Many commentators have recently debated the relative merits of Customer Effort Score (CES) verses Net Promoter Score (NPS).
As a leader who remembers the controversy that surrounded NPS when it first came to dominance, the parallels are concerning. I still recall the effort wasted trying to win the battle to point out the flaws in NPS and lack of academic evidence, whilst in fact I was looking a gift horse in the mouth (I’ll explain that later).
I would caution anyone currently worrying about whether or not CES is the “best metric” to remember the lessons that should have been learnt from “NPS wars“.
This book has a dull cover and lacks any colour graphics within its pages. So, if you spot it, you might not be enthused. However, persistence is rewarded, as there is much customer experience and customer insight leaders can learn from this book.
Written by a couple of leaders at Forrester Research, it provides the reader with an overview of everything to consider in order to improve customer experiences. As anyone who has worked in this area will know, that’s a tall order.
Peppers & Rodgers “Managing Customer Relationships” is usefully comprehensive but at 481 pages not a quick read. So, to provide this overview in only 224 pages is an achievement for Harley Manning and Kerry Bodine.
As I worked my way through this book, two things became the major benefits. The first is a set of frameworks to act as guides or checklists for action needed in different areas. First up is their definition of a Customer Experience Ecosystem Map, a useful term for ensuring you consider not just processes but also people, perspectives, culture, etc. Another is the structure of identifying six essential customer experience disciplines each with their own required practices (strategy, customer understanding, design, measurement, governance and culture). This risks “motherhood and apple pie”, but provides some sensible customer insight advice especially on measurement.
The other major benefit of this book is a large number of case studies contained within it, as examples of frameworks being put into practice. Given my background and clients within the Insurance industry, it was good to see 5 of these alongside the many other sectors covered. Their analysis of the threats to Allstate in the US and opportunities for Progressive is interesting and backed up by Customer Experience Index scores to date. Aviva’s focus on mapping customer journeys in China is also interesting, with the chance in emerging markets to start with customer experience strategy at an earlier stage.
Given I will be speaking at a conference in London next month, on the role of Customer Insight leaders in more senior positions than ever before, their chapter on ‘The Rise of the Chief Customer Officer’ is also interesting. Their research in US echoes my own experience in the UK, that CCOs (or CKOs – as I am more interested in customer insight leaders) are disproportionately common within Financial Services firms. Their findings about a bias toward COOs for B2B businesses also makes commercial sense.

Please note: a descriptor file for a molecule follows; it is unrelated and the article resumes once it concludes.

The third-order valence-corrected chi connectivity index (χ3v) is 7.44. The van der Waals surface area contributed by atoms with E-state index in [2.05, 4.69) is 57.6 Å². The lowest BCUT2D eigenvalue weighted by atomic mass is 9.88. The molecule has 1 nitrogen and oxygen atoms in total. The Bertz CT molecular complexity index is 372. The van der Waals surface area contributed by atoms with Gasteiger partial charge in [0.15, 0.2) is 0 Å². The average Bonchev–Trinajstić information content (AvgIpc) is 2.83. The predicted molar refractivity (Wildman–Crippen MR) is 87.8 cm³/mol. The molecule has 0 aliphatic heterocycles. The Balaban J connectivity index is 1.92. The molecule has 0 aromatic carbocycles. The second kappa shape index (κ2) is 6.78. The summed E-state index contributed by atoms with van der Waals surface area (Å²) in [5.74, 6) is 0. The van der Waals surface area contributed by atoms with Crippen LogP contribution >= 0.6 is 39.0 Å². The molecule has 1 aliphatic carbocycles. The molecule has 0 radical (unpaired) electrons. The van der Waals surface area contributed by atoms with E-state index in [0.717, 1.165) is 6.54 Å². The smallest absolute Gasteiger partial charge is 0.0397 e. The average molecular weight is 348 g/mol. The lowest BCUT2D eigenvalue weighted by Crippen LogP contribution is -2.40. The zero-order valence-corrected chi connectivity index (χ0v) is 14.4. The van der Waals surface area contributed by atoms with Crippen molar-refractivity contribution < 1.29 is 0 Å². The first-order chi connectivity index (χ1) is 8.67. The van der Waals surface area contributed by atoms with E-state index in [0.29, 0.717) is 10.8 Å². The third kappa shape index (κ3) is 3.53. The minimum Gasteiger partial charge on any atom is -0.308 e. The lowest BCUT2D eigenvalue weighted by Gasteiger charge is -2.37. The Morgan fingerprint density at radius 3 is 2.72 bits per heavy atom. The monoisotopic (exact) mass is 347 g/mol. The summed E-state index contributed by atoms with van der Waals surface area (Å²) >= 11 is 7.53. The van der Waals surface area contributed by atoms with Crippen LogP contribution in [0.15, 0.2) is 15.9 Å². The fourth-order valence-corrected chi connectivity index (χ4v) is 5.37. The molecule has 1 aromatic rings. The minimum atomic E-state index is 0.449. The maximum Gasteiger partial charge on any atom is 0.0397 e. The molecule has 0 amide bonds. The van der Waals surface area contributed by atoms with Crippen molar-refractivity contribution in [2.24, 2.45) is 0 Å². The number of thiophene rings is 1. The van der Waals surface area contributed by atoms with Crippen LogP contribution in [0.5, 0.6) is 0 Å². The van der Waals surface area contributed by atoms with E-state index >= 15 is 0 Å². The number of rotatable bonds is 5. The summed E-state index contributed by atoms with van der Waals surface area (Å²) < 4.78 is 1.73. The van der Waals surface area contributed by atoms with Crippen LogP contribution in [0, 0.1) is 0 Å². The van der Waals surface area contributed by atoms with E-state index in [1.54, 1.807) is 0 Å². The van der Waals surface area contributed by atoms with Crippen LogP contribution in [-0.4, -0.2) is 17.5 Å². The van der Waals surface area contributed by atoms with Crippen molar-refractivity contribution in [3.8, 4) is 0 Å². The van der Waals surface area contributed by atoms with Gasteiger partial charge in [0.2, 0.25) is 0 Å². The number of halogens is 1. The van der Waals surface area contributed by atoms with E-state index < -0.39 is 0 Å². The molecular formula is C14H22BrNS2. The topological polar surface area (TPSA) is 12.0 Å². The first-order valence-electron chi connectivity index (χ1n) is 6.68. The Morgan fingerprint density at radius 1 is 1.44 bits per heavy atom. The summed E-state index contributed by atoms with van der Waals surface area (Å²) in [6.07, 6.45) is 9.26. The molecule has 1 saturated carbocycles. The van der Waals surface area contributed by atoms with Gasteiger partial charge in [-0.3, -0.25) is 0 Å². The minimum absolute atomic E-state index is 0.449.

I hope that review was useful, I share such a book because I believe the only point of generating customer insights is to act on them. This can sometimes be to deliver shorter term commercial returns, but longer term the real prize is for customer insight to be guiding the transformative work outlined in this book. Delivering and then sustaining significantly improved customer experiences,
This book is a relatively easy read, although at times resembling someone who talks too quickly at you. The volume of human interest stories included helps, as does the use of short chapters. Bite sized chunks for reading each day, is one way to look at them. I hope you find it useful.
Please do share your experience if you’ve read this work or alternatives.
Firstly, the normal health warning on these being only interim results. There are not yet sufficient votes with which to draw robust conclusions (hence the metaphor of a deserted Southwark station).
That said, with just over 80 votes now in, the initial results of our “What do you see?” survey of customer insight leaders is showing some interesting results.
With regard to the scope of the term “customer insight” almost all voters view this as covering research, analysis, modelling, segmentation and marketing effectiveness measurement, together with a consultancy service. Only slightly less popular is measurement of a primary customer metric (NPS, Satisfaction or Effort). The surprise to me is that only just over half would include data management or database marketing. I am writing for the next quarterly publication of DataIQ magazine on the importance to CI leaders of data teams, so it will be interesting to see if this trend continues.